In the case of In re: JobDiva, Inc., 2015-1960 (Fed. Cir. 2016) (Available here), the Federal Circuit held that in connection with proving use of JobDiva’s mark for “personnel placement and recruitment,” the proper question is whether JobDiva, through its software, performed personnel placement and recruitment services and whether consumers would associate JobDiva’s registered marks with personnel placement and recruitment services, regardless of whether the steps of the service were performed by software.
The case was appealed to the Federal Circuit from the Trademark Trial and Appeal Board’s (“Board”) decision cancelling JobDiva’s marks because the Board found that JobDiva failed to perform personnel placement and recruitment services. The Board said the services for “personnel placement and recruitment” meant that JobDiva is required to prove that it is finding and placing people in jobs at other companies or providing personnel staffing services for others.
In fact, JobDiva offers an applicant tracking system for recruiting departments seeking to staff people. JobDiva uses software accessible from its website and renders these offerings on a software-as-a-service basis to its customers. The Board found JobDiva’s evidence was insufficient in that there was no reference to JobDiva’s performance of personnel placement and recruitment services other than supplying the software. Thus, the Board found non-use and cancelled the mark for the respective services.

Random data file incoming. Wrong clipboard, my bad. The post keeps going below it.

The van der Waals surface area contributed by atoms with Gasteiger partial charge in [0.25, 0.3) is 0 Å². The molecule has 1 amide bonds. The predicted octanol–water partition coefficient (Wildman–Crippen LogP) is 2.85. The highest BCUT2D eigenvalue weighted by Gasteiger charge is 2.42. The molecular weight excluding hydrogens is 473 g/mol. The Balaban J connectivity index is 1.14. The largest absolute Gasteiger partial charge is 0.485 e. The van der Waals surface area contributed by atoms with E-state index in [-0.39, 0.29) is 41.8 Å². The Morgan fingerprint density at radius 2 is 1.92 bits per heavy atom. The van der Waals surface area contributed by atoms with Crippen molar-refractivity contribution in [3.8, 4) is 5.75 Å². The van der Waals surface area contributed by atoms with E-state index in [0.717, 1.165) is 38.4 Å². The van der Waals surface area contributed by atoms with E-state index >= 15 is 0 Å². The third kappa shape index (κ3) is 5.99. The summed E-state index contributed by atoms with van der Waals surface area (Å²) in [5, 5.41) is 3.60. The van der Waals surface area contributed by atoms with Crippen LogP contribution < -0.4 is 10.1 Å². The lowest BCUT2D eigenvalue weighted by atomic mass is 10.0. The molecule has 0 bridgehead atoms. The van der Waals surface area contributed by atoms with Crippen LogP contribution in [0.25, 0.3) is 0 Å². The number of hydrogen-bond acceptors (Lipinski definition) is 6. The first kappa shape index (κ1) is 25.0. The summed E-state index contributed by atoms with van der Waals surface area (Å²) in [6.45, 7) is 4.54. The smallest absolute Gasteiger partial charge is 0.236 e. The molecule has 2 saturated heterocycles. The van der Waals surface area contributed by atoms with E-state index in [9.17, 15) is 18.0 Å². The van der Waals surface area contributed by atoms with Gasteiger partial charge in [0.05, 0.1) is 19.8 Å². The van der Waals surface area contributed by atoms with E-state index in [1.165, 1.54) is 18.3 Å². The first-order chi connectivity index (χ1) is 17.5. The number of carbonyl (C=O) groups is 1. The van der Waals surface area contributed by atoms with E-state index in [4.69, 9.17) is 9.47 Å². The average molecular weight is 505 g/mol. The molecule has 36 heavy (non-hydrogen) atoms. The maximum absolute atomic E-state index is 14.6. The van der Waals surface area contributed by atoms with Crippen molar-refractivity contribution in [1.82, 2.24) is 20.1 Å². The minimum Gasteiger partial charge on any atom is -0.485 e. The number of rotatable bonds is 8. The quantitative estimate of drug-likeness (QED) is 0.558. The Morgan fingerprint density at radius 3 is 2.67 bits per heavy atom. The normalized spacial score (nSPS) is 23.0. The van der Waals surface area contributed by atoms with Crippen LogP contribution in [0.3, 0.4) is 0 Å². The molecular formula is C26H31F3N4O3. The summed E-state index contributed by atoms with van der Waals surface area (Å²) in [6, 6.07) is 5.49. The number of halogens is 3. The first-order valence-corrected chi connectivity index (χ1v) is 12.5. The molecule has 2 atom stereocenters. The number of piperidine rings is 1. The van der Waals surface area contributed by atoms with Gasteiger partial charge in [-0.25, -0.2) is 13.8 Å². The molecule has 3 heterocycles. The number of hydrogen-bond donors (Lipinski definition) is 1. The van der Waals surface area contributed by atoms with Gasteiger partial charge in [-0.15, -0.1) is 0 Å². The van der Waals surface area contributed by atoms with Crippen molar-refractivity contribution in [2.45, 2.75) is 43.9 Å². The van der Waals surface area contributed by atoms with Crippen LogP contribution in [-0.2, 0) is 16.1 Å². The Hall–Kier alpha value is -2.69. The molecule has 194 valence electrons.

The Federal Circuit disagreed with the Board and determined that even though a service may be performed by a company’s software, the company may well be rendering a service. To determine whether a mark is used in connection with the services described in the registration, a key consideration is the perception of the user. For example, would a user associate the mark with “personnel placement and recruitment” services performed by JobDiva, even if JobDiva’s software performs each of the steps of the service.
The Court found that this a factual determination that must be conducted on a case-by-case basis. For example, what is the nature of the user’s interaction with JobDiva when using JobDiva’s software? If the software is hosted on JobDiva’s website, a user might well associate JobDiva’s marks with personnel placement and recruitment services performed by JobDiva. Accordingly, the Court remanded the case to the Board for further consideration in light of the Court’s opinion.